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Reaping Strike - Bright Lapsang Souchong (Smoked Black Tea)

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Reaping Strike - Bright Lapsang Souchong
Xingchun, Fujian, China

The Reaping Strike is a traditional lapsang souchong, as traditional as you can get. Bright smoky notes with a medium smoke overtone and a medium-dark body. Smooth and smoky.

The Reaping Strike is a lapsang as traditional as we could find. It's a black tea from Fujian, China, specifically from Xingchun county, that is made in classic fashion. They take tea leaves grown in the Wuyi Mountains at high elevation, grown in a nature reserve surrounded by wild pine trees and constantly bathed in mists as they grow. They wither the leaves over fires made of pine & cypress wood, then press them into a wooden barrel with a cloth covering to oxidize. After proper oxidation, they fire the leaves and hang them in bamboo baskets over wild pine fires to absorb the rich smoky flavors.

The combination of smoke-withering and smoke-drying give the Reaping Strike a particular deep, smoky flavor with plenty of intricacies to taste within it, and the misty growing season makes the leaves smooth and elegant in flavor, since the leaves are rarely without moisture while growing, removing any harshness from the growing cycle. The result is a tea that, at least with lapsang drinkers, can't miss with its deep, complex flavors, varying smoky flavor with crazy depth, and elegant body to taste through.

The Name

Reaping Strike, our first Fighter tea, is named for an ability carried by nearly every Fighter in the 4th Edition of Dungeons & Dragons. D&D 4e is marked by its deep dive into combat systems to make combat a little more accessible, customizable, and interesting by giving every class abilities to use rather than simple feats and spells. This system marked for, in Gwen's opinion, the first time in D&D's history that Barbarians had more to do than rage and hit things, and Fighters especially had more to do than say "I hit it" and "I guess I hit it again." 4e gave them an improved function Cleave and Shield Feint and Comeback Strike at first level, making swinging a sword interesting and unique for the first time in D&D's history. And none quite so quintessential as the Reaping Strike.

A simple ability that made your attack hit even on a miss, giving fighters the power to hit enemies, keep their attention, and hold them reliably. Every fighter had this in their repertoire, since it was a simple, clean ability that improved every basic hit you wanted. This tea is named for Reaping Strike because it hits hard with heavy smoke, leaves a mark as you taste the smoke on your tongue long after you've sipped the tea, and is so smooth, so elegant, so complex that any lapsang drinker, even typical black tea drinkers, can appreciate its complexity beyond a simple lapsang souchong. It has the character of a unique, interesting black tea despite being pigeonholed into "smoked tea" that so many scoff at or ignore. Long story short, it hits hard, leaves a mark, and never misses. Just like Reaping Strike.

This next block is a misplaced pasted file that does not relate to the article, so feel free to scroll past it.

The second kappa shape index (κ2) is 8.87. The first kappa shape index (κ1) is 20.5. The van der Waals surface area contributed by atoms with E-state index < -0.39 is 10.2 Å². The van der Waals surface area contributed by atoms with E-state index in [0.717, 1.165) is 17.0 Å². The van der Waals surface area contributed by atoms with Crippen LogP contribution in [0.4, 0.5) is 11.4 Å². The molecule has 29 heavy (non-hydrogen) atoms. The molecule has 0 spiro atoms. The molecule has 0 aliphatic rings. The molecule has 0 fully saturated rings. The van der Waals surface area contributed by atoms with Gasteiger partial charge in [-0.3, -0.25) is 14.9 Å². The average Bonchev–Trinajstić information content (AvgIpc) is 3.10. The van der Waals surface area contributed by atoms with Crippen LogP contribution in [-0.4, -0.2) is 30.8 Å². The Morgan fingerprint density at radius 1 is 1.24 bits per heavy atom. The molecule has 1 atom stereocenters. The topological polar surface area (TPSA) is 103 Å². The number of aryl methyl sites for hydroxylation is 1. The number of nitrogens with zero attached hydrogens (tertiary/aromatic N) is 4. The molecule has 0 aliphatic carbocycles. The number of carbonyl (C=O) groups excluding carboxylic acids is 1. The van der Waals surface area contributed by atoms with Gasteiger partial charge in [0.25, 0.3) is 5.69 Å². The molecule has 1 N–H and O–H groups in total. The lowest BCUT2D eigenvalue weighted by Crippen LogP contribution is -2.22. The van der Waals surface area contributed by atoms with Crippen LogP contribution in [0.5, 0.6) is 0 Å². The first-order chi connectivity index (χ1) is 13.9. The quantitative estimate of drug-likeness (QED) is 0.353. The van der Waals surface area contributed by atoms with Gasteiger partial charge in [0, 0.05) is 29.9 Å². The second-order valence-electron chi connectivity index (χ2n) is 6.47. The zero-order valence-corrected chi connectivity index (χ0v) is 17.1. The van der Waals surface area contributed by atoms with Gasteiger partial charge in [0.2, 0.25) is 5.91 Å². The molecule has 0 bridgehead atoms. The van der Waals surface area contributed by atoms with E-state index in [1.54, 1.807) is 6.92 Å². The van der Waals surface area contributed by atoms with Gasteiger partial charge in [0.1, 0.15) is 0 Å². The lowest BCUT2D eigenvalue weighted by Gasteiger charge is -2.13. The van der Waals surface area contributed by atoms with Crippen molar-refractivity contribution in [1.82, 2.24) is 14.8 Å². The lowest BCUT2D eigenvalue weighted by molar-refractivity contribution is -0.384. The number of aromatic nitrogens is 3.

Brewing Suggestions

  • Use 7g (≈1 tbsp) of leaf per ½ liter (≈17 oz) of water.
  • Use boiling (100°C/212°F) water
  • Steep for 3 minutes, strain leaves, and enjoy!
    • Don't forget to try for multiple infusions! Just add time to each steep.
      • For under 2:00 steep times, add 30 sec.
      • For 2:00 to 4:00, add 1 minute.
      • For over 4:00, add 2 minutes or more.
    • Like milk in your tea? Steep an extra minute!
    • Too strong? Take off a minute, or use 5g of leaf instead!
    • Too light? Kick it up another minute, or use 10g of leaf instead!
    • Wanna do a tea latte?
      • Use 11g (≈1½ tbsp) of leaf per ½ liter (≈17 oz).
      • Steep 2 minutes in ¼ liter (≈8 oz) boiling (100°C/212°C) water
      • Add ¼ liter (≈8 oz) hot milk, steep another 3 minutes.
      • Strain leaves, add sugar if you like (1 tsp usually does it), and enjoy!


  • Chinese pine-smoked lapsang souchong black tea


We are a small independent operation, and as such we operate inside of our retail space, the Phoenix Pearl Tea Tavern in Red Lodge, MT. We bag teas for orders while also serving in-store customers, including making cups of tea, making food, and selling bulk and retail purchases. Our employees work as quickly as they can, but we don't have a warehouse to operate out of with dedicated employees. As such, orders may take anywhere from 1-5 business days to ship. Thank you for understanding.